Healthy and Sane

PFB C#4: Let’s make pelmeni!

October 9th, 2010 · 37 Comments · Uncategorized

As always, I must start this post by thanking you for voting for me to advance to round 4 of Project Food Blog. I worked really hard on the Luxury Dinner challenge but was humbled when I saw my competition. There are so many talented hosts and hostesses out there! I was nervous but you came through for me (the judges obviously enjoyed my dinner post as well) and I’m in the top 100. Woohoo!! (Seriously, I started texting everyone I knew with the good news when I saw a little trophy next to my last post)! So with your help I’m here with the post for the next round and I’m REALLY excited about it.

Challenge 4 is all about educational step-by-step photos. We could make absolutely anything as long as the pictures guided the reader through the process. I love how much flexibility there is in each challenge. I wanted to do something that most people haven’t tried before or were intimidated to attempt and so the idea of making pelmeni was born. :)

In case you are unfamiliar with what that is – pelmeni (which by the way is plural – a single version is a pelmen’ (<– soft “n”) but you never eat just one 😉 ) are Russian meat-filled dumplings. The most traditional Siberian version is filled with a mixture of half pork, half beef. Other parts of the former Soviet Union have their own versions (some even have bear meat!! Ick! 😯 ).

I grew up in Moldova at a time when shelves at grocery stores were bare (and I mean, empty – nothing) and rumors of a shipment of meat, flour, or sugar (etc.) brought crowds to stores hours before they opened. Sometimes we were rewarded for the long hours in line with the ability to purchase said item; sometimes we went home empty handed. Yet, at every special occasion or even any time someone dropped by to say hello, a huge feast with every food imaginable was served (people got creative, shopped at farmers markets, even took trips to different towns to find foods that could be frozen or made into something else) and pelmeni were always part of the spread. Pelmeni were a big part of my childhood and are definitely comfort food to me.

So for challenge #4 I decided to invite my mom over and finally learn how to make them… Ready to learn with me? [Btw, this is a really good step-by-step tutorial for making any kind of dumpling from scratch!]

For the dough:

Ingredients:

  • 2 cups all-purpose flour
  • 1 egg
  • 70 grams of butter
  • 1 cup ice water
  • pinch of salt

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Let’s get going!

Combine flour and 1 egg:

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Add butter (cutting it into little pieces will help with incorporating it into the mixture)

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Add a pinch of salt – like so:

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Now add the water, hold some of it.

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With the hook attachment, let your Kitchen Aid do the mixing for you; add the rest of the water if needed (you’ll see if your dough is too dry and there is still flour that won’t incorporate).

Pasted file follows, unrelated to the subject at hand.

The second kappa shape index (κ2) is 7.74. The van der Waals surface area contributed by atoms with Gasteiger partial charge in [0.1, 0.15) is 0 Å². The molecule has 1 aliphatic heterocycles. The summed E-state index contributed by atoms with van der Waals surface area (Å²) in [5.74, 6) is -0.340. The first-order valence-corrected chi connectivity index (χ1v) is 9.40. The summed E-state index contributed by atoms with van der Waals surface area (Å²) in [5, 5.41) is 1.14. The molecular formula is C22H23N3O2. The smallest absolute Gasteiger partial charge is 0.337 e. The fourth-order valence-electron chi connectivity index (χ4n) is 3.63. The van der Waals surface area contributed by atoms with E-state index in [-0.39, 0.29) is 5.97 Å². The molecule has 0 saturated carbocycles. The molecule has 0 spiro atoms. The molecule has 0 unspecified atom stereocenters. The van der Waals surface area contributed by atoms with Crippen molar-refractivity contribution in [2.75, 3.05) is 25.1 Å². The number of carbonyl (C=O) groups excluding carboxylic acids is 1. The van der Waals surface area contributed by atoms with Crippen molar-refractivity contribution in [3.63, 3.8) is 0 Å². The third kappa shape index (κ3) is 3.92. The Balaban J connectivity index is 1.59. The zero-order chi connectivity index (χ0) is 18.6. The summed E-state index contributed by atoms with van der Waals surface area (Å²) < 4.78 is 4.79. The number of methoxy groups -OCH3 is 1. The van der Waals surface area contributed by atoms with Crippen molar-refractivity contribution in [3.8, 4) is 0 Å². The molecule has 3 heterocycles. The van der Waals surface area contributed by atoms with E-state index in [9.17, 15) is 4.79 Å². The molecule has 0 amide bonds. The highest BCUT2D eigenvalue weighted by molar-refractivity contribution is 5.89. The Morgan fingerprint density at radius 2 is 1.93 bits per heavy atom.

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Here is what the dough looks like – it’s pretty silky to the touch.

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Now, cover and let it rest for 30 minutes. This will help the gluten to develop (i.e. your dough will be smoother with less air pockets if you cut into it).

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While the dough is resting, prepare your meat filling.

Ingredients:

  • 1 lb ground pork
  • 1 lb ground beef
  • (traditionally) 1 small onion, pureed in food processor (I didn’t use this – you all know why 😉 )
  • salt and pepper to taste

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Combine your 2 kinds of meat (and pureed onions, if using) with your hands (<– the easiest “tool”).

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Add salt and pepper to taste – we added about 1T. Voila, your filling is done!

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Time to make the dumplings! :mrgreen:

Flour your surface:

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Cut the dough into about 8 pieces…

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… work with 1 ball at a time, covering the rest so they won’t dry out.

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Roll the dough out – work from the middle out. This dough is pretty dry and flexible and quite easy to work with.

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Roll each dough ball as thinly as possible.

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Cut 4″ circles out of the dough – you can use a fancy cookie cutter or a glass with sharp edges like we did (how Alton Brown of us 😉 )

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All right, so there are many different shapes you can form the dumplings into. My mom learned this very pretty version when she was little. I think the pictures should explain this process better than words…

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Pinch a corner…

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Pinch one side of the dumpling…

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… and connect it to the other side:

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Repeat:

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Pinch the last corner together:

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Pretty, no?

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Make a few and then boil them for 7 minutes to taste (this is the only way to know for sure whether you added enough salt). Don’t forget to salt the water!!

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While your dumplings are boiling, pour yourself a glass of wine. You deserve it! :)

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[After tasting the first round, we added a bit more salt and also added more salt to the water – the dough will be bland if you don’t add enough salt.] Now, let’s make more dumplings!!

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My mom’s dumpling shape is very pretty, but I wanted to make something even easier! Here is how you make the traditional Siberian shape.

Pinch the 2 sides together all around:

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Yes, just like that.

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Now, connect the 2 bottom corners together…

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Done! Such little cuties and seriously SO easy to make!!

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We flew from there. I made the ones on the left, my mom made the ones on the right (btw, this recipe makes about 100 dumplings, this is just some of them).

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After you’ve used up all your dough and filling – and are ready to eat – boil yourself a serving! (Again 7 minutes when they’re fresh – boil water, add dumplings – do not overcrowd the pot! – let it come to boil again and then start your 7-minute timer).